The Lawrence and Cony girls basketball teams compete Feb. 22 during a Class A North semifinal basketball game at the Augusta Civic Center. Joe Phelan/Kennebec Journal

AUGUSTA — Upon further review, video replay could be coming to Maine high school basketball. 

On Tuesday, the Basketball Committee of the Maine Principals’ Association is expected to discuss the possibility of adding limited video replay during the high school basketball tournament. High school basketball officials are also slated to discuss the topic Monday at a Maine Basketball Commission meeting.

The MPA announced the decision to take up consideration of video replay during its Interscholastic Management Committee meeting Thursday morning. 

“There was obviously a situation in the game and we need to talk about it,” Michael Burnham, executive director of the MPA’s Interscholastic Division, said. “It makes sense.”

Cony High School Athletic Director T.J. Maines, a new member on the Basketball Committee, said Thursday he was unaware of any meeting next week, but added he supports the addition of video replay in the sport.

“I didn’t even know there was a meeting, but I will be psyched to be a part of it,” he said.  “This is common sense. Let’s use it.”


Bonny Eagle Athletic Director Eric Curtis, who is also on the Basketball Committee, said: “No, I haven’t been aware of the meeting. I knew it was going to be discussed, but didn’t know it would be on the agenda next week. It’s probably time. “

Video reviews would be used only to confirm potential game-winning baskets made at the final buzzer. 

Also Thursday, the Management Committee unanimously approved a plan to keep Class AA — the state’s largest enrollment class — divided into North and South regions. 

The Classification Committee had advanced the proposal last week. There is still one more step to go, as it has to pass a vote of the general MPA membership at its April 27 meeting at the Samoset Resort in Rockport.

The decision to take up video replay comes after yet another controversial ending in a high school basketball tournament game sparked calls for change. 

Thornton Academy edged Bonny Eagle 52-51 in the Class AA South semifinal in Portland on Feb. 25 after Will Davies buried a shot at the buzzer. However, some videos and still photographs that circulated on social media after the game showed the shot might not have beaten the buzzer. 


Bonny Eagle boys’ basketball coach John Trull said Thursday he would welcome the addition of video replay in the tournament.

“I think it’s good for everybody,” he said. “It’s good for the players, the officials and the fans. All the people want is for the correct call. Replay would eliminate that grey area. No more ‘it should have counted’ or ‘it shouldn’t have counted.’ If we are the last team to get hurt by a last-second shot without replay, then so be it. Hopefully, this will bring change. ”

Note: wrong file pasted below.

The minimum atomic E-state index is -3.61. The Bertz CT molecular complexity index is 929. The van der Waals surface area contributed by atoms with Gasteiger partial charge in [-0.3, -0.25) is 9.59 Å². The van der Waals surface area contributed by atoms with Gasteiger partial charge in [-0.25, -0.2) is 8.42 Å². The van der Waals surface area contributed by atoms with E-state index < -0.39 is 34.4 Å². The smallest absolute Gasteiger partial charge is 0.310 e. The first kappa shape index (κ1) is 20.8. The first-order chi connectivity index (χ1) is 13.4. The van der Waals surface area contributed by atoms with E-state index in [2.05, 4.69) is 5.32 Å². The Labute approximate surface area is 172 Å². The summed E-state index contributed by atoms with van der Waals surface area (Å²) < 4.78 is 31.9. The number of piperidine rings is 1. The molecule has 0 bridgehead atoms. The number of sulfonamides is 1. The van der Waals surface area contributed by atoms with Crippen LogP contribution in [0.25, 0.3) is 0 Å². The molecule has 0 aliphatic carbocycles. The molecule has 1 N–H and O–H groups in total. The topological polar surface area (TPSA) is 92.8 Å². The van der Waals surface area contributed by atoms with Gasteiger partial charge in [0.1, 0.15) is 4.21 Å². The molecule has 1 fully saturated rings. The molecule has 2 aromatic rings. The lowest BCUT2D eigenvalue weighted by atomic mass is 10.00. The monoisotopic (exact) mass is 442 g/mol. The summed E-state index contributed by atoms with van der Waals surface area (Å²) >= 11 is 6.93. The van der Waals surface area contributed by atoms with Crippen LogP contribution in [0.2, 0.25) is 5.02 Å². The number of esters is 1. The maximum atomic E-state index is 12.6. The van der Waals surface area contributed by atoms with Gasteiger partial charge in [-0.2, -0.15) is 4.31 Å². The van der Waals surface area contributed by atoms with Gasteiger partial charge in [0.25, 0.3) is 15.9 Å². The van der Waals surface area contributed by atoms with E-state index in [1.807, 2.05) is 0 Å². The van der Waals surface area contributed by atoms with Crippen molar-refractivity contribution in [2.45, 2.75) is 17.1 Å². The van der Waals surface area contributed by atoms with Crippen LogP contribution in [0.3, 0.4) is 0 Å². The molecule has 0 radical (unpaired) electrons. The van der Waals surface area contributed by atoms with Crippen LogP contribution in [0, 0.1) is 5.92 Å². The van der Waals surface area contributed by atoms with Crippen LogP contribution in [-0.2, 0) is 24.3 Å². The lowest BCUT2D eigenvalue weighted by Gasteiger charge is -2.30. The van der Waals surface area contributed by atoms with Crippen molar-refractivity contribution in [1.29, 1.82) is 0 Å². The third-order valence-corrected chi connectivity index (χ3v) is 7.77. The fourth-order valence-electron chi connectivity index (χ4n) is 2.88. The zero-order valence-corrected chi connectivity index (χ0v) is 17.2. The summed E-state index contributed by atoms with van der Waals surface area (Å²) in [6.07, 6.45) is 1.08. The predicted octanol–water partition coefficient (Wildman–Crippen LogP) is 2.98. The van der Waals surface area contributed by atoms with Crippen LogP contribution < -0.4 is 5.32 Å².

Members of the MPA Management Committee also cited the 2020 Class C North boys basketball final, which Dexter won 50-48 over Central Aroostook of Mars Hill thanks to a Parker Ponte 3-pointer as time expired. Videos and photos of that shot seemed to show that it, too, did not beat the buzzer. 

“I’m 100% for it so long if its scope is for the end of game on a shot that can decide a game,” said Maines, the Cony athletic director.  “We don’t need it to see if there was a charge or anything like that, but I think it’s a great move for the end of the game.”

Lawrence girls’ basketball coach Greg Chesley, whose team won the Class A title this season, said he, too, supports video replay — but in a limited capacity.

“I’m all for replay for end-of-game situations, buzzer-beater situations,” he said. “I just hope it doesn’t open up that box where we have to start looking at other things. I don’t want to be reviewing Flagrant 1s and Flagrant 2s like they do in college, or out-of-bounds plays in the last couple minutes. I really truly do think that our officials — I give them a hard time — but I think they do a pretty good job. I’m pretty content to leave most of it in their hands.”


Implementing video replay would come with some logistical issues.

The Cony and Skowhegan girls basketball teams compete Feb. 17 during a Class A North quarterfinal game at the Augusta Civic Center. Joe Phelan/Kennebec Journal

For example, the backboards at the state tournament venues in Bangor and Portland both light up red at the buzzer. However, the backboards at the Augusta Civic Center do not, which could complicate replay reviews.

Furthermore, state tournament preliminary round games are played at campus sites, which can present some challenges, Curtis said.

“The AA tournament games are played on school sites,” he said. “That’s a concern. I worry about some schools and places having the technology. What happened to us was frustrating. I am not a huge fan of video. I don’t want it to slow down the high school game. I think it’s great for end-of-game situations, but there’s a lot to discuss.”

Burnham of the MPA said at the meeting Thursday that video from WHOU and Maine Public Broadcasting Network could be used in replays. WHOU carried the regional semifinal games this tournament, while MPBN aired the state finals.

“There are a lot of questions and things to work out,” Trull said, “but this would be good for the game.”

Added Thornton Academy boys basketball coach Bob Davies, whose team prevailed in a controversial buzzer-beater in the AA South semifinal: “I think it’s something (the MPA) will have to meet on and decide. Whatever rules they say we should play by, then we will play by.” 

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